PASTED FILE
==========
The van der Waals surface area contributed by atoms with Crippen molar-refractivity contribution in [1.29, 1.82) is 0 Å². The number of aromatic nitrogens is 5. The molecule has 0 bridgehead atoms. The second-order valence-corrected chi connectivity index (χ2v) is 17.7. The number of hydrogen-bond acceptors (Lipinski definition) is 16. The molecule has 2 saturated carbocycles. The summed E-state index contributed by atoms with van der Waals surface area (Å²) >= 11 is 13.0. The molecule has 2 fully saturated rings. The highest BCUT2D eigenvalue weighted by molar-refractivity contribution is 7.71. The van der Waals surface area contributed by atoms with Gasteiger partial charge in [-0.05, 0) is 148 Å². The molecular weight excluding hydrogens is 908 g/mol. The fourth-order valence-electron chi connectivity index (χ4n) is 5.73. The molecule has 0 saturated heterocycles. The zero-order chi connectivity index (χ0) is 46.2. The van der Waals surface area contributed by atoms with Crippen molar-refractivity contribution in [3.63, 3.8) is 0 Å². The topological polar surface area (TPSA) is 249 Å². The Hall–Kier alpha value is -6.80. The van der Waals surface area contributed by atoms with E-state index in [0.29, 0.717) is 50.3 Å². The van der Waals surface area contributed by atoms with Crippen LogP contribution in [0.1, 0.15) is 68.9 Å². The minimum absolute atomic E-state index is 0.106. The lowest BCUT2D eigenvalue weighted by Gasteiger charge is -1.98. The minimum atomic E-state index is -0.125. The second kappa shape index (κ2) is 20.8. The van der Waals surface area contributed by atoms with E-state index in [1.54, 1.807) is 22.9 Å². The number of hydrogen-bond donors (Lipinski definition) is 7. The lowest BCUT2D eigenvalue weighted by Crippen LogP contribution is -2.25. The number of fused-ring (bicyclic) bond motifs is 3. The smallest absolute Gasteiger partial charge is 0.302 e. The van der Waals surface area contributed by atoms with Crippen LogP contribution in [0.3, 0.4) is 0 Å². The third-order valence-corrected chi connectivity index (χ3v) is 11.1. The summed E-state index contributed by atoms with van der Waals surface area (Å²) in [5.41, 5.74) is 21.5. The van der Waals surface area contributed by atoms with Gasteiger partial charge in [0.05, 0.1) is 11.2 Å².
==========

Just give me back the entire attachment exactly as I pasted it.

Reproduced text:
The van der Waals surface area contributed by atoms with Crippen molar-refractivity contribution in [1.29, 1.82) is 0 Å². The number of aromatic nitrogens is 5. The molecule has 0 bridgehead atoms. The second-order valence-corrected chi connectivity index (χ2v) is 17.7. The number of hydrogen-bond acceptors (Lipinski definition) is 16. The molecule has 2 saturated carbocycles. The summed E-state index contributed by atoms with van der Waals surface area (Å²) >= 11 is 13.0. The molecule has 2 fully saturated rings. The highest BCUT2D eigenvalue weighted by molar-refractivity contribution is 7.71. The van der Waals surface area contributed by atoms with Gasteiger partial charge in [-0.05, 0) is 148 Å². The molecular weight excluding hydrogens is 908 g/mol. The fourth-order valence-electron chi connectivity index (χ4n) is 5.73. The molecule has 0 saturated heterocycles. The zero-order chi connectivity index (χ0) is 46.2. The van der Waals surface area contributed by atoms with Crippen molar-refractivity contribution in [3.63, 3.8) is 0 Å². The topological polar surface area (TPSA) is 249 Å². The Hall–Kier alpha value is -6.80. The van der Waals surface area contributed by atoms with E-state index in [0.29, 0.717) is 50.3 Å². The van der Waals surface area contributed by atoms with Crippen LogP contribution in [0.1, 0.15) is 68.9 Å². The minimum absolute atomic E-state index is 0.106. The lowest BCUT2D eigenvalue weighted by Gasteiger charge is -1.98. The minimum atomic E-state index is -0.125. The second kappa shape index (κ2) is 20.8. The van der Waals surface area contributed by atoms with E-state index in [1.54, 1.807) is 22.9 Å². The number of hydrogen-bond donors (Lipinski definition) is 7. The lowest BCUT2D eigenvalue weighted by Crippen LogP contribution is -2.25. The number of fused-ring (bicyclic) bond motifs is 3. The smallest absolute Gasteiger partial charge is 0.302 e. The van der Waals surface area contributed by atoms with Crippen LogP contribution in [0.3, 0.4) is 0 Å². The third-order valence-corrected chi connectivity index (χ3v) is 11.1. The summed E-state index contributed by atoms with van der Waals surface area (Å²) in [5.41, 5.74) is 21.5. The van der Waals surface area contributed by atoms with Gasteiger partial charge in [0.05, 0.1) is 11.2 Å².